On Tuesday we showed you the incredible Mortal Kombat Rebirth viral trailer. At the time, industry outlets were debating whether or not the trailer was teasing a new Mortal Kombat film reboot or a new video game installment – we thought film reboot, of course.
Now, Kevin Tancharoen, who directed Mortal Kombat Rebirth is discussing the trailer – which is actually a teaser intended to convince Warner Bros. to utilize his take, and subsequently his directorial skills, in the inevitable franchise reboot.
Before reading ahead, don’t forget to check out Tancharoen’s awesome Mortal Kombat Rebirth short film. You can see it – HERE.
Tancharoen covered a lot of ground when he spoke with Collider yesterday – giving a good summary of how the short film came together as well where he’d like to take the larger feature. Judging by the overwhelmingly positive response online, we’re betting the Tancharoen may get his wish.
Apparently, Mortal Kombat Rebirth was produced, primarily, through small favors and volunteer work. Which is pretty amazing considering the high-caliber actors and gritty big-budget look of the film:
“It all started at the beginning of April and it took two months to do all the post and the editing. I edited it myself and the visual effects were great people donating their time. It turned out to be pretty awesome. I was very, very happy about it. It’s one of those passion projects that lived in my head. The technology is so accessible now. There’s was no reason why I shouldn’t do it, so I did it… And of course, when you’re working by yourself, you have a limited resource of budget. I made this thing for $7,500. I couldn’t go balls-to-the-wall on visual effects. I had to utilize what I could and make the best of it.”
It’s hard to look at the trailer and believe that it isn’t actually attached to a project already-in-progress, but Tancharoen reveals that no one knew he was working on the Mortal Kombat short:
“This was something I did completely on my own. However, there is a little bit of a tie-in, because I happen to be friends with Oren Uziel (who was already expected to write a Mortal Kombat reboot for Warner Bros). And since we’re friends, I just called him up and said “Listen, I want to do this. This is what I have in mind. I want it to be contained, because I am not a studio with endless amounts of cash.” Then we started storyboarding from there, and started calling my friends, and started pulling as many favors as I possibly could. And I was thrilled that they all said yes.”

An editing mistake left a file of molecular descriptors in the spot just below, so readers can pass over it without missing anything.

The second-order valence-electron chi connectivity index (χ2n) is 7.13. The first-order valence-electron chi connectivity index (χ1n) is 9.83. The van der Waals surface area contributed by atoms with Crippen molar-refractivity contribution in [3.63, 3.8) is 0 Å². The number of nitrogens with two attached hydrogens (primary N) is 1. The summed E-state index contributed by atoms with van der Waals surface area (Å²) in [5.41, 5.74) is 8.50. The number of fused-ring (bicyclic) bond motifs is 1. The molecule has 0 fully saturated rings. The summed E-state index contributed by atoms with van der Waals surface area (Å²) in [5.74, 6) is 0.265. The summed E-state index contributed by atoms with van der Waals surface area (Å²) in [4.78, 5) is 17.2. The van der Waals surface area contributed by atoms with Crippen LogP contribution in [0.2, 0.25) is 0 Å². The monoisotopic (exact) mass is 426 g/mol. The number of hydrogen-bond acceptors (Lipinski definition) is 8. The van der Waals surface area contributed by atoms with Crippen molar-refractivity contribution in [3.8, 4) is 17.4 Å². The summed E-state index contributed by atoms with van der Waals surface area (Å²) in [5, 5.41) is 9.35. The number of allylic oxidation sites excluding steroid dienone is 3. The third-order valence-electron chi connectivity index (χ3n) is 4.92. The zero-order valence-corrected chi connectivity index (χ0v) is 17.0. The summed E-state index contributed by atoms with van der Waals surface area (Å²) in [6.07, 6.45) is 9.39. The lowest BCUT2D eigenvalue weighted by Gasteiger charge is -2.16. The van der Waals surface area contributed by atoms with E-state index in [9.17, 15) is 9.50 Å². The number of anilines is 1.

Tancharoen also discusses the gritty, real-life, feel of the film – as well as the potential to upset Mortal Kombat die-hards:
“I would love it if Warner Bros. wanted to do it this way. But I was so passionate about doing this, that I just had to pick up the camera and do it. Now like I said, because I am such a fan of the Mortal Kombat series, I know there’s a lot of concern about the mysticism and the special powers and all that kind of stuff. Well, like I said, this is really designed — the short so far is really designed like a prologue to the movie. Now, in a movie version, I am going to have that mysticism there, but it has to be done in a very tasteful way. I wouldn’t like it too campy or too cheesy. I know this is a weird analogy, but it’s the best one I can think of right now. It’s kind of like when in Harry Potter, there’s two universes that coexist with each other. There’s the real world, and then you get on the train and then you go to Hogwart’s, and that’s where all the magic is.”
Casting Scorpion as the main protagonist (even though he’s still an evil guy) in Tancharoen’s vision for the film was, at least in my opinion, the most surprising (but also the most intriguing) deviance from the original films:
“I love Liu Kang, but Liu Kang has been told already in the first and second movies. Now I want Liu Kang for the tournament. I don’t want to have to follow him as the main protagonist because that would be repeating the first movie. Of course, as a kid, to me there were only two characters that I loved. And it was Scorpion, and Sub-Zero. And the fact that we haven’t seen their rivalry played out, I think, is a shame. Because I really want to see that story. To me there’s nothing better than a really, really good rivalry against each other, and a revenge tale. It’s all so, to me, gratifying. I wanted to utilize Scorpion, because he is arguably the most iconic of the Mortal Kombat franchise.”
Tancharoen also covers a number of other topics including his interest in genre films as well as his approach to special moves and fatalities – should Mortal Kombat Rebirth become a reality. You can check out the full Collider interview HERE.
The only truly disappointing note in the interview is the fact that this film isn’t already being made. If you’d asked me 72 hours ago whether I’d go see a new Mortal Kombat film, much less be excited for one, I’d have probably laughed the idea off. Tancharoen has me sold on his vision, and contrary to some detractors, I actually hope that in the final film the director keeps the mysticism in check. The only point of the interview that made me anxious was the analogy to Harry Potter’s two universes. Should Tancharoen get to make this film, I’d be much more interested in the real-world side of things than the “Outworld” side.
In the end, I hope the gritty feel of the trailer wasn’t just the result of Tancharoen’s low funds. It’d be a shame if, given more resources and a big budget, the film lost that vibe.
We’ll keep you posted as we hear more. The timing of the Mortal Kombat Rebirth release was no coincidence – with E3 2010 next week. Warner Bros. has to be scrambling about now, because I’m sure they’d love to lock this down ASAP.
What do you think of the Mortal Kombat Rebirth trailer? What direction would you like to see Tancharoen take the franchise?
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